Monday 1 August

09:00-09:10  •  Welcome

09:10-10:10  •  Christian Hainzl  •  From BCS to Ginzburg-Landau via a Semiclassical Limit
We give the first rigorous derivation of the Ginzburg-Landau (GL) theory, starting from the microscopic Bardeen-Cooper-Schrieffer (BCS) model. Close to the critical temperature, GL arises as an effective theory on the macroscopic scale. The relevant scaling limit is semiclassical in nature. Additionally, we consider the low density limit at zero temperature and show that if the interaction potential allows for a two-particle bound state, the system is well approximated by the Gross-Pitaevskii (GP) functional, describing a Bose-Einstein condensate of fermion pairs.

10:10-10:30  •  Coffee break

10:30-11:30  •  Israel Michael Sigal  •  Dynamics of Magnetic Vortices
In this talk I will review recent results on existence, stability and dynamics of solutions of the Ginzburg-Landau equations of superconductivity exhibiting the vortex structure.

11:45-12:45  •  David Hasler  •  Anderson Localization for Random Magnetic Schrödinger Operators
I will consider a two-dimensional magnetic Schrödinger operator with a spatially random magnetic field in R2 as well as in Z2. We prove a Wegner estimate which can be used to prove localization at the edges of the spectrum.

12:45-15:00  •  Lunch

15:00-18:00  •  Christian Hainzl, informal lecture on BCS theory

Tuesday 2 August

09:00-10:00  •  Markus Holzmann  •  Equation of State of Dilute Degenerate Bose Gases
I will discuss the effects of interatomic interactions on the equation of state of dilute Bosons in two and three dimensions. In particular, I will focus on the stucture expected close to the superfluid transition (Bose-Einstein condensation in three dimensions or Kosterlitz-Thouless transition in two dimensions) and consequences for current experiments on trapped atomic gases.

10:00-10:30  •  Coffee break

10:30-11:30  •  Herbert Spohn  •  The Retarded van der Waals Potential - A Challenge to Nonrelativistivc QED
We discuss the ground state energy, E(R), of two hydrogen atoms separated by a distance R and coupled to the Maxwell field, in particular the Casimir-Polder prediction of - R-7 at large R. This is ongoing joint work with Tadahiro Miyao.

11:45-12:45  •  Stefan Teufel  •  Spontaneous Decay of Resonant Energy Levels for Molecules with Moving Nuclei
The goal of this work is to understand spontaneous emission of photons by dynamical molecules, e.g. during a chemical reaction, in the limit of small coupling to the field and heavy nuclei. There are two well understood limiting regimes: without coupling to the field the limit of heavy nuclei yields the Born-Oppenheimer approximation. For infinitely heavy nuclei the resonant states of the system have been studied in great detail during the recent years. We study the combined limit where the lifetime of the resonances is large on the time-scale of nuclear dynamics. In the Pauli-Fierz model we prove the validity of the Born-Oppenheimer approximation at leading order and compute the rate of spontaneous emission of photons.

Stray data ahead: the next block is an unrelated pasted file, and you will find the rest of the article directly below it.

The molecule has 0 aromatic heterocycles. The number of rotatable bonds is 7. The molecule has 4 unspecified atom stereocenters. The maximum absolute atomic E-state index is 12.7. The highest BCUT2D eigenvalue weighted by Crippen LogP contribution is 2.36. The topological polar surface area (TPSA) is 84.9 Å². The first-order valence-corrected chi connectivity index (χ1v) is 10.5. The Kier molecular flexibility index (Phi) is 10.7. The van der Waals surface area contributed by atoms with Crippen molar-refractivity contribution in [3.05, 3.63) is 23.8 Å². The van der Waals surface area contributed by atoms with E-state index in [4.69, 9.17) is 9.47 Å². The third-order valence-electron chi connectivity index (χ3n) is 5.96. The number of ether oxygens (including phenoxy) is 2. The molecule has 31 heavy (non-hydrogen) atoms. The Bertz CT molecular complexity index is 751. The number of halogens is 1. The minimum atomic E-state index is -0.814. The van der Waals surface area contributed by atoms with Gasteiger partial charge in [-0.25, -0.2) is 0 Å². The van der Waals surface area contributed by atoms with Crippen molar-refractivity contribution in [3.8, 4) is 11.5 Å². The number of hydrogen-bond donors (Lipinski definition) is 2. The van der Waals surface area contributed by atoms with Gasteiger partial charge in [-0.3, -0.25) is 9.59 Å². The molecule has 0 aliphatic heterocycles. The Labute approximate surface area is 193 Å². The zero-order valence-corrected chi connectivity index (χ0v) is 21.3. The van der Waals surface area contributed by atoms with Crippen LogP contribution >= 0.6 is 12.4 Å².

12:45-15:00  •  Lunch

15:00-18:00  •  Markus Holzmann, informal lecture on the critical temperature of interacting Bose gas

Wednesday 3 August

09:00-10:00  •  Alessandro Pizzo  •  Absence of Embedded Mass Shells: Cerenkov Radiation and Quantum Friction
We show that, in a model where a non-relativistic particle is coupled to a quantized relativistic scalar Bose field, the embedded mass shell of the particle dissolves in the continuum when the interaction is turned on, provided the coupling constant is sufficiently small. More precisely, under the assumption that the fiber eigenvectors corresponding to the putative mass shell are differentiable as functions of the total momentum of the system, we show that a mass shell could exist only at a strictly positive distance from the unperturbed embedded mass shell near the boundary of the energy-momentum spectrum. (Joint work with W. De Roeck and J. Fröhlich.)

10:00-10:30  •  Coffee break

10:30-11:30  •  Jürg Fröhlich  •  On the Theory of Slowing Down Gracefully
Having just passed from active duty to retirement, the speaker is interested in manifestations of Aristotle's Law of Motion: "A moving body (e.g. a retired professor) will come to rest as soon as the force pushing it (his students and postdocs) no longer acts on it in the manner necessary for its propulsion." The speaker will consider systems somewhat simpler than a retired professor and formulate Hamiltonian models of Friction and Diffusion useful to describe them. The Einstein relation between the speed of a particle in forced motion and the diffusion constant is discussed, too.

11:45-12:45  •  Sabine Jansen  •  Fermionic and Bosonic Laughlin State on Thick Cylinders